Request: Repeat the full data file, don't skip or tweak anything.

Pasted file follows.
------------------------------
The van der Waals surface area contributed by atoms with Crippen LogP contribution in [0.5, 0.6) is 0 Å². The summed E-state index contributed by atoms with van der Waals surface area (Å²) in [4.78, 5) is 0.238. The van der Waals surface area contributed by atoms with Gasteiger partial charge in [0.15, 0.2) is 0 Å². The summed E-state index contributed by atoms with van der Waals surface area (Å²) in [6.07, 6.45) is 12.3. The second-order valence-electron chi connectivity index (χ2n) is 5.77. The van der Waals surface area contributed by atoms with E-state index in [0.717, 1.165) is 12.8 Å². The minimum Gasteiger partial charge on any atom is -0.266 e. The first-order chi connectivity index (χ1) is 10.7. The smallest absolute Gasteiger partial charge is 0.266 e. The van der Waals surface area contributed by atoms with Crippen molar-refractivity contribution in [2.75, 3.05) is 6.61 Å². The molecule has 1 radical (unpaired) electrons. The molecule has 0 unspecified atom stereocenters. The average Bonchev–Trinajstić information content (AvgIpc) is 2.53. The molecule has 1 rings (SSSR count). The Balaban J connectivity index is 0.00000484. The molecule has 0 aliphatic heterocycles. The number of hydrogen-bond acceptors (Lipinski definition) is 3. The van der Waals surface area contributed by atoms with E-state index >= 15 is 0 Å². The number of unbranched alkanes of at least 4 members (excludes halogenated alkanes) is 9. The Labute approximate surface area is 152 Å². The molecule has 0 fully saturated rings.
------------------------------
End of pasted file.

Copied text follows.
The van der Waals surface area contributed by atoms with Crippen LogP contribution in [0.5, 0.6) is 0 Å². The summed E-state index contributed by atoms with van der Waals surface area (Å²) in [4.78, 5) is 0.238. The van der Waals surface area contributed by atoms with Gasteiger partial charge in [0.15, 0.2) is 0 Å². The summed E-state index contributed by atoms with van der Waals surface area (Å²) in [6.07, 6.45) is 12.3. The second-order valence-electron chi connectivity index (χ2n) is 5.77. The van der Waals surface area contributed by atoms with E-state index in [0.717, 1.165) is 12.8 Å². The minimum Gasteiger partial charge on any atom is -0.266 e. The first-order chi connectivity index (χ1) is 10.7. The smallest absolute Gasteiger partial charge is 0.266 e. The van der Waals surface area contributed by atoms with Crippen molar-refractivity contribution in [2.75, 3.05) is 6.61 Å². The molecule has 1 radical (unpaired) electrons. The molecule has 0 unspecified atom stereocenters. The average Bonchev–Trinajstić information content (AvgIpc) is 2.53. The molecule has 1 rings (SSSR count). The Balaban J connectivity index is 0.00000484. The molecule has 0 aliphatic heterocycles. The number of hydrogen-bond acceptors (Lipinski definition) is 3. The van der Waals surface area contributed by atoms with E-state index >= 15 is 0 Å². The number of unbranched alkanes of at least 4 members (excludes halogenated alkanes) is 9. The Labute approximate surface area is 152 Å². The molecule has 0 fully saturated rings.